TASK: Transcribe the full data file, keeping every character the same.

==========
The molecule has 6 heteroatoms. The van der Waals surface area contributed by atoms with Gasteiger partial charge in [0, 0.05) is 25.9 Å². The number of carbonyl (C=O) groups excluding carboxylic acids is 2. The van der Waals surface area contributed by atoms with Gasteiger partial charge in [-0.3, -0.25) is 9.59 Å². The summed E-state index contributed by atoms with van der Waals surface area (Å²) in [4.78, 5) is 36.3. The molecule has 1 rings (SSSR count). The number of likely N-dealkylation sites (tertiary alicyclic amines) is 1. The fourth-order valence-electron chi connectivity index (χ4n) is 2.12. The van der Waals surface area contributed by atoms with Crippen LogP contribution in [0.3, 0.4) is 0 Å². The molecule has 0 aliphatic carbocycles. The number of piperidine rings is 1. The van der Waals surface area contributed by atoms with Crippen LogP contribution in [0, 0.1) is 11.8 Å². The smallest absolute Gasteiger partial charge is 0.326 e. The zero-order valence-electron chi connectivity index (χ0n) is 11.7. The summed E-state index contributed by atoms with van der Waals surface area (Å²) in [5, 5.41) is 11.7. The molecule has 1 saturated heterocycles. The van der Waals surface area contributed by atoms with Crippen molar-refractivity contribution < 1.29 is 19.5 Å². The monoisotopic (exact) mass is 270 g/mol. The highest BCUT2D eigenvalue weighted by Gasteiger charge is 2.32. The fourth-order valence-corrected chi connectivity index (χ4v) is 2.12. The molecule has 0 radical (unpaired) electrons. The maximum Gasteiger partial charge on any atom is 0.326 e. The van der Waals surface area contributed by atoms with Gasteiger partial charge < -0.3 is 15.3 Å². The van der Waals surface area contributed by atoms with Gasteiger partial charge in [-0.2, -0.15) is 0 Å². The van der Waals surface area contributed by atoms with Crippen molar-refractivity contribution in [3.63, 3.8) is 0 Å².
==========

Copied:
The molecule has 6 heteroatoms. The van der Waals surface area contributed by atoms with Gasteiger partial charge in [0, 0.05) is 25.9 Å². The number of carbonyl (C=O) groups excluding carboxylic acids is 2. The van der Waals surface area contributed by atoms with Gasteiger partial charge in [-0.3, -0.25) is 9.59 Å². The summed E-state index contributed by atoms with van der Waals surface area (Å²) in [4.78, 5) is 36.3. The molecule has 1 rings (SSSR count). The number of likely N-dealkylation sites (tertiary alicyclic amines) is 1. The fourth-order valence-electron chi connectivity index (χ4n) is 2.12. The van der Waals surface area contributed by atoms with Crippen LogP contribution in [0.3, 0.4) is 0 Å². The molecule has 0 aliphatic carbocycles. The number of piperidine rings is 1. The van der Waals surface area contributed by atoms with Crippen LogP contribution in [0, 0.1) is 11.8 Å². The smallest absolute Gasteiger partial charge is 0.326 e. The zero-order valence-electron chi connectivity index (χ0n) is 11.7. The summed E-state index contributed by atoms with van der Waals surface area (Å²) in [5, 5.41) is 11.7. The molecule has 1 saturated heterocycles. The van der Waals surface area contributed by atoms with Crippen molar-refractivity contribution < 1.29 is 19.5 Å². The monoisotopic (exact) mass is 270 g/mol. The highest BCUT2D eigenvalue weighted by Gasteiger charge is 2.32. The fourth-order valence-corrected chi connectivity index (χ4v) is 2.12. The molecule has 0 radical (unpaired) electrons. The maximum Gasteiger partial charge on any atom is 0.326 e. The van der Waals surface area contributed by atoms with Gasteiger partial charge < -0.3 is 15.3 Å². The van der Waals surface area contributed by atoms with Gasteiger partial charge in [-0.2, -0.15) is 0 Å². The van der Waals surface area contributed by atoms with Crippen molar-refractivity contribution in [3.63, 3.8) is 0 Å².